The question of whether the US economy is in fact experiencing a housing recovery has a lot of similarity to the question of an employment recovery. The answer really depends on where you choose to look.
Historically owner occupied housing has been the prime generator for the accumulation of middle class wealth. The ability to get a loan to purchase a home with a low down payment at modest rates of interest made it possible for millions of Americans to participate financially in the long term appreciation of property markets. One of the biggest expansions of this ownership class came just after WW II when FHA and VA loans spurred a huge construction boom that created the suburban landscape. Racial minorities were systematically excluded from such government subsidized opportunities by the practice of redlining. This situation did not begin to be corrected until the passage of fair housing legislation in the 1960s. By then a generation of minority families had already been left behind.
The great crash of 2008 ended the real estate boom that opened the 21st C and created a major decline in the value of real estate. Six years later the economy is still digging its way out of that hole. A group of UC Berkeley economist have just issued a report which highlights the very spotty nature of the recovery in housing values.
Despite the Bay Area's robust housing recovery, the East Bay communities of Vallejo, Antioch and Richmond are among the nation's 100 cities with the highest percentages of underwater mortgages, according to a report released Thursday.While this article is focused on the San Francisco Bay Area, the study was a nationwide survey and found similar patterns in other parts of the country. The Bay Area is a particular dramatic study in contrasts. The tech boom in San Francisco and Silicon Valley has created a frenzied housing boom, with many listed properties getting sold for amounts considerably greater than the original asking price. Yet that prosperity is having a limited impact on the broader region. The New York metropolitan area seems to be following a similar pattern.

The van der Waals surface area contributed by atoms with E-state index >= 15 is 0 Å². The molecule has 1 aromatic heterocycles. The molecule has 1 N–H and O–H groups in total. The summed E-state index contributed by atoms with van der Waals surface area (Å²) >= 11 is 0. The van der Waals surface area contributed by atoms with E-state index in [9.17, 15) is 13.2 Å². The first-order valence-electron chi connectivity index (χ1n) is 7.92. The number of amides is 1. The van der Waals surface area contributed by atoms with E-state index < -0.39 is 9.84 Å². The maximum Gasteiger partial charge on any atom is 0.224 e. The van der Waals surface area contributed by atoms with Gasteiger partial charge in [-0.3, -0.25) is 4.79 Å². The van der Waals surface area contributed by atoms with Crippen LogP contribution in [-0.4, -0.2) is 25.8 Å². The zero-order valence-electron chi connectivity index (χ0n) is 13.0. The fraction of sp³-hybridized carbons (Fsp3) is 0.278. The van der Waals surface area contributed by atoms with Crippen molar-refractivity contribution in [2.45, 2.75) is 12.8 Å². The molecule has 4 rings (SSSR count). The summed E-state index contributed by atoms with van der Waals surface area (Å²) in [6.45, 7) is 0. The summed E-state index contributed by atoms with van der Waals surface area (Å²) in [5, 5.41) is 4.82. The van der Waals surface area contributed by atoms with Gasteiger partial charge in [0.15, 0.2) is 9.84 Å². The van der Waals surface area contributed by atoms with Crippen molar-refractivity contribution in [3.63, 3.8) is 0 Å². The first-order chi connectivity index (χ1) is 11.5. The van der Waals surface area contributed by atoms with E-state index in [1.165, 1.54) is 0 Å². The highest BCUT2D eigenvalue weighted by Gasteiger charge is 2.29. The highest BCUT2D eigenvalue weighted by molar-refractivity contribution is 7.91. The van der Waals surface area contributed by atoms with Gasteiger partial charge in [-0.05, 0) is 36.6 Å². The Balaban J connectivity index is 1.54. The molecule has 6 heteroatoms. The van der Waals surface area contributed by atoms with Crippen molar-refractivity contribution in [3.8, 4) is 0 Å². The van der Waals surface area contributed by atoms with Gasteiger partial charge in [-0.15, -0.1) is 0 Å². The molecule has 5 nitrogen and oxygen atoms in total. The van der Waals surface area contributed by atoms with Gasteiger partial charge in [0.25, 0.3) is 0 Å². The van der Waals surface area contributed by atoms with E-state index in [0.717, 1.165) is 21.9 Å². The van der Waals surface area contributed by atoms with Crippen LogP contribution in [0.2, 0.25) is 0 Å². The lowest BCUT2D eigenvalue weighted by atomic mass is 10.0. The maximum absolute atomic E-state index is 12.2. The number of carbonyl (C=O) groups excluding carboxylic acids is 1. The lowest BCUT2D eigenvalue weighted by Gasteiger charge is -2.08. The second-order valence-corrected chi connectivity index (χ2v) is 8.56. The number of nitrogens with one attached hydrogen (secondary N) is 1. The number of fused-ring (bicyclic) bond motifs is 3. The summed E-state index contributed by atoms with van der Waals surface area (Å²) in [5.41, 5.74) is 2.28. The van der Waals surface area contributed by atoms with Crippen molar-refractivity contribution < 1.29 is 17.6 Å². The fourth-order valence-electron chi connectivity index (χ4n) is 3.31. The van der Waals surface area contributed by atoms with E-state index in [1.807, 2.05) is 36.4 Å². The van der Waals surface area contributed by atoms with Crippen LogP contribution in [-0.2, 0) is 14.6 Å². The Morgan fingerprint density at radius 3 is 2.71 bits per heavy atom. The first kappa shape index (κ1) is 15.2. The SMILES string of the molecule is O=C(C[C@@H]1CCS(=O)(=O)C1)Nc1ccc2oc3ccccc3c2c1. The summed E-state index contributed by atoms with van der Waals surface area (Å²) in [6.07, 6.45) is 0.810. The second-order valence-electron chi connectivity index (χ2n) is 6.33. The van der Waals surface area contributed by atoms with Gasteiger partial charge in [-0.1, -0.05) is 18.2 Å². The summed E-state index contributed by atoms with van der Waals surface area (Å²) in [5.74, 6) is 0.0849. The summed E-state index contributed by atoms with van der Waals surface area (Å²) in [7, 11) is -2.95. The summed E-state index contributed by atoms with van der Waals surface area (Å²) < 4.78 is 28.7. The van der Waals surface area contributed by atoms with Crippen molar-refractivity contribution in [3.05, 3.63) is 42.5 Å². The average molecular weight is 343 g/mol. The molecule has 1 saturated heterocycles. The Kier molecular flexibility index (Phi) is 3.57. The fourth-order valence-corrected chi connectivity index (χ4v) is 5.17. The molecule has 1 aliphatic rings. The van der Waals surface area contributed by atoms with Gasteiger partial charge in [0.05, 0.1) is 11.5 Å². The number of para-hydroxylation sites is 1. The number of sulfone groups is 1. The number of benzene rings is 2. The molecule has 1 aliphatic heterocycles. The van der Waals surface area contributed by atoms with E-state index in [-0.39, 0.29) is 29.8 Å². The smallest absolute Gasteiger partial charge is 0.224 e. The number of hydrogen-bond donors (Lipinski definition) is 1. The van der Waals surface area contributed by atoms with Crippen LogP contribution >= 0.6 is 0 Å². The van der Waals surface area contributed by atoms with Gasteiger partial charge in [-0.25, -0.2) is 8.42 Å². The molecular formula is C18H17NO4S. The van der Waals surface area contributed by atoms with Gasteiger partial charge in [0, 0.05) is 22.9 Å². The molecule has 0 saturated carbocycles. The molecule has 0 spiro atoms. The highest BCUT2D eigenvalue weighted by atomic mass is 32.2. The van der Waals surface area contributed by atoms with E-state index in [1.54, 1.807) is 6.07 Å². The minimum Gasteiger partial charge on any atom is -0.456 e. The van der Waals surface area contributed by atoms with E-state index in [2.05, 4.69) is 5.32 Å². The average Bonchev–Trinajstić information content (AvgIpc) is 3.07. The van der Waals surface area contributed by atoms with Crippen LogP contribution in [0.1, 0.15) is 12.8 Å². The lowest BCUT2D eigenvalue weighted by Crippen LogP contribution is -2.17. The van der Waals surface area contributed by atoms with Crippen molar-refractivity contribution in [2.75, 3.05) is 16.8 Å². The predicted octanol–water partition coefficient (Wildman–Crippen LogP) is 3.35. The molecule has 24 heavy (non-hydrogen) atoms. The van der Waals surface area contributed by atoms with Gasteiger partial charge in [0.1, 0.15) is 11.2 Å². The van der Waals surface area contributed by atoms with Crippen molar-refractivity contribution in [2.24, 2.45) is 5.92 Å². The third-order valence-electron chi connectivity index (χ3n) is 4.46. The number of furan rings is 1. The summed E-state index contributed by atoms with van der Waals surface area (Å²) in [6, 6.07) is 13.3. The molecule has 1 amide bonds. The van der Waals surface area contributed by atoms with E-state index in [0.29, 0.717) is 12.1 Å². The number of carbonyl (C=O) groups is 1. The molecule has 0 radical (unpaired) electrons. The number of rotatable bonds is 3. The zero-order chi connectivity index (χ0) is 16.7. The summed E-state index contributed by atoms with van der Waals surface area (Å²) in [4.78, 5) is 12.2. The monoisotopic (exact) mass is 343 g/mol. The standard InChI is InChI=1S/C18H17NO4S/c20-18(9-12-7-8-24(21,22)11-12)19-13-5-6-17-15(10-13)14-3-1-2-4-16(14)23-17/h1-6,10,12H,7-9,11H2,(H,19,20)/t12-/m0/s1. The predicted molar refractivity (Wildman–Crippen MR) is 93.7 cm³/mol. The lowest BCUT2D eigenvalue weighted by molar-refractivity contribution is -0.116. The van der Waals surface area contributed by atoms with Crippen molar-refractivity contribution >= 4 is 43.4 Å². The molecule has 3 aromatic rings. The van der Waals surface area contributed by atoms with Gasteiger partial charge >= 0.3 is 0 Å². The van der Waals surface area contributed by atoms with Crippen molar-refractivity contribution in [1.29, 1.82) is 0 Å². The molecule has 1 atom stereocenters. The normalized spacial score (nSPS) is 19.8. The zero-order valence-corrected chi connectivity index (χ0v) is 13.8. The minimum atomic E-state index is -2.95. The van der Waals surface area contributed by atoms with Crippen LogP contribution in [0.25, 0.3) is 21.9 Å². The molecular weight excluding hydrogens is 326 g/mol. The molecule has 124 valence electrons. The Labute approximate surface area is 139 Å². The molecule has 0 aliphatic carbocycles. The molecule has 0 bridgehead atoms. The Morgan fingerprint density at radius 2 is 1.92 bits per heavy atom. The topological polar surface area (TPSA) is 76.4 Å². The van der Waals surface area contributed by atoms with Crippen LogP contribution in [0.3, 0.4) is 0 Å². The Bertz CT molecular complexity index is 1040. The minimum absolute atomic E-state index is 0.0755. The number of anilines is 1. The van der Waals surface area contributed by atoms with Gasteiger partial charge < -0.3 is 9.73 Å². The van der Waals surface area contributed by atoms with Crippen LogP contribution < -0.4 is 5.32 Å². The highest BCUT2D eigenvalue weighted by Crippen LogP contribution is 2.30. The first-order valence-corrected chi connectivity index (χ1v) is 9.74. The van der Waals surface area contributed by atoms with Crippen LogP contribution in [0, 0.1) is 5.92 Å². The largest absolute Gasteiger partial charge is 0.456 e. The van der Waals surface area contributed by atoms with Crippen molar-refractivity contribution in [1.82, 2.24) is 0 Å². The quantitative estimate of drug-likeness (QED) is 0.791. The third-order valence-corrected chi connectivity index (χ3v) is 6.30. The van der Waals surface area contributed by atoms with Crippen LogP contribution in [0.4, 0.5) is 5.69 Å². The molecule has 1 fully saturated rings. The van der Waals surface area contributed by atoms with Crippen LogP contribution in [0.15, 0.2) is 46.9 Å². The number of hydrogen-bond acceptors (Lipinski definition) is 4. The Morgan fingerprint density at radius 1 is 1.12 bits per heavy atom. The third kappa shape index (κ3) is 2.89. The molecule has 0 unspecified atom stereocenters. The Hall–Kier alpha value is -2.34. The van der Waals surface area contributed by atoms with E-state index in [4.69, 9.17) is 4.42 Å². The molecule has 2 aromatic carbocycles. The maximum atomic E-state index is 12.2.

The report, by UC Berkeley's Haas Institute for a Fair and Inclusive Society, points out that these communities and others with large minority populations have substantial percentages of homes still underwater, or worth less than their mortgages. Initially targeted by subprime lenders and then hit with the steepest home price declines, the communities are still struggling from the housing crash.
The institute argued that market forces won't help the hardest-hit communities recover. It called for federal intervention to reduce the principal on underwater mortgages to current market values, saying that federal efforts so far have been "woefully insufficient."Somehow I don't see much prospect of anything getting done to correct the economic imbalance.
"The best solution would be for banks and mortgage holders Fannie Mae and Freddie Mac and investors to simply modify the mortgages,'' Dreier said. ''That would avoid lots of other complicated efforts by local and federal governments. But they're not doing it and show no inclination to do it."
A second alternative would be for the head of the Federal Housing Finance Agency to change policy to allow Fannie Mae and Freddie Mac to reduce the amount owed on the loans, he said. "It makes the most sense. It's a national problem. Doing it on a city by city basis is a little inefficient," Dreier said.